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Winter Travel Management

Stanislaus National Forest


A Stanislaus National Forest Over-Snow Vehicle (OSV) management plan has been put into effect with the publishing of an Over-Snow Vehicle Use Map (OSVUM) as shown below. This is the beginning of the end of a long, multi-year process that started in 2011 with a lawsuit by Snowlands Network, Winter Wildlands Alliance, and the Center for Biological Diversity against the Forest Service for grooming snowmobile trails without analyzing the effect on the environment. A later lawsuit won by WWA now requires that any National Forest with adequate snow for OSV use must designate where OSVs are allowed. Use outside designated areas is illegal and subject to fine or imprisonment.

In settling the lawsuits, the Forest Service agreed to begin the process of designating OSV use areas for five California forests: Lassen, Plumas, Tahoe, Eldorado, and Stanislaus. The Stanislaus is the first and so far only forest to implement a plan. The others should have their plans in place by next season.

The Stanislaus OSV plan goes into effect immediately with the publishing of the OSVUM. The plan opens 13.2% of the forest land to OSV use and excludes wilderness areas, all land under 5000 feet elevation, and selected areas set aside for non-motorized use or resorts. A minimum of 12 inches of snow is required for OSV travel, with 24 inches required in two sensitive meadow areas.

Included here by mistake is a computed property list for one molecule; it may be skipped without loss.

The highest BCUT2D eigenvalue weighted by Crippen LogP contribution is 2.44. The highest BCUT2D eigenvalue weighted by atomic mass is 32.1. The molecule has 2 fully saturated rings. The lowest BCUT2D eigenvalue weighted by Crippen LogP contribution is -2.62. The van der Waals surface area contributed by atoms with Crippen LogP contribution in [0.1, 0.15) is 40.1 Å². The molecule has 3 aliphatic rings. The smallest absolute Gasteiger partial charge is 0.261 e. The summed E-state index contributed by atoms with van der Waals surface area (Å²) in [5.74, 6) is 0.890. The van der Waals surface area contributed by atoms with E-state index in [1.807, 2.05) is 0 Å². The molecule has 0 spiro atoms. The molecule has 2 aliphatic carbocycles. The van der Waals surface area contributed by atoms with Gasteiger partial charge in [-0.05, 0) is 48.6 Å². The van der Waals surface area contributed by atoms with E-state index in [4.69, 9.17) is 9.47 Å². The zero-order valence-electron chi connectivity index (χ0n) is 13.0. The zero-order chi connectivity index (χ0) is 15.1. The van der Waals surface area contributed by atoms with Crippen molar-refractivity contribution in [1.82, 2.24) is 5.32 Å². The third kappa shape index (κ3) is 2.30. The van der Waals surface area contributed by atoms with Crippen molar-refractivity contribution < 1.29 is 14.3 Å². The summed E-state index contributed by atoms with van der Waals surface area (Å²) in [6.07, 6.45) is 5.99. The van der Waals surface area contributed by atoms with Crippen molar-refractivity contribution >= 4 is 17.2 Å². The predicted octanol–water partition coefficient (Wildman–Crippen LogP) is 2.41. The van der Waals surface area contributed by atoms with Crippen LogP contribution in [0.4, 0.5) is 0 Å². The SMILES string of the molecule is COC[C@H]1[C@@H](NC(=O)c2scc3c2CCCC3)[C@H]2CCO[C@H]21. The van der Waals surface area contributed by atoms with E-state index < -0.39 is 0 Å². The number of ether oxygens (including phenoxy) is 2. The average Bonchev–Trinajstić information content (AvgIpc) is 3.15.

The new plan conforms more closely than the current status to the forest's 1991 land management plan, which designated Near Natural areas that are supposed to be non-motorized but were never closed with a Forest Order. OSVs have been using these areas contrary to the management plan for 30 years. Most, but not all, of these areas will now be closed under the new plan, and the land management plan will be amended accordingly.

Snowlands supports the new plan, even though it does not represent a major win for non-motorized recreation. The Near Natural areas that will be closed to OSV use under the new plan are located a long way from the nearest trailhead and cannot be used by the vast majority of casual non-motorized recreationists. However, the closure represents a real win for sensitive wildlife in these areas and increases the chance that some of these areas will be designated as wilderness in the future.

More information about the new OSV plan may be found on the Stanislaus NF website. You can download a PDF version of the OSVUM here. You can get additional information including a video introduction to the plan by Forest Supervisor Jason Kuiken from the Stanislaus NF Facebook page. Detailed information about the OSV plan process is available on the FS project page.

Stanislaus OSVUM

Stanislaus over snow vehicle use map map legend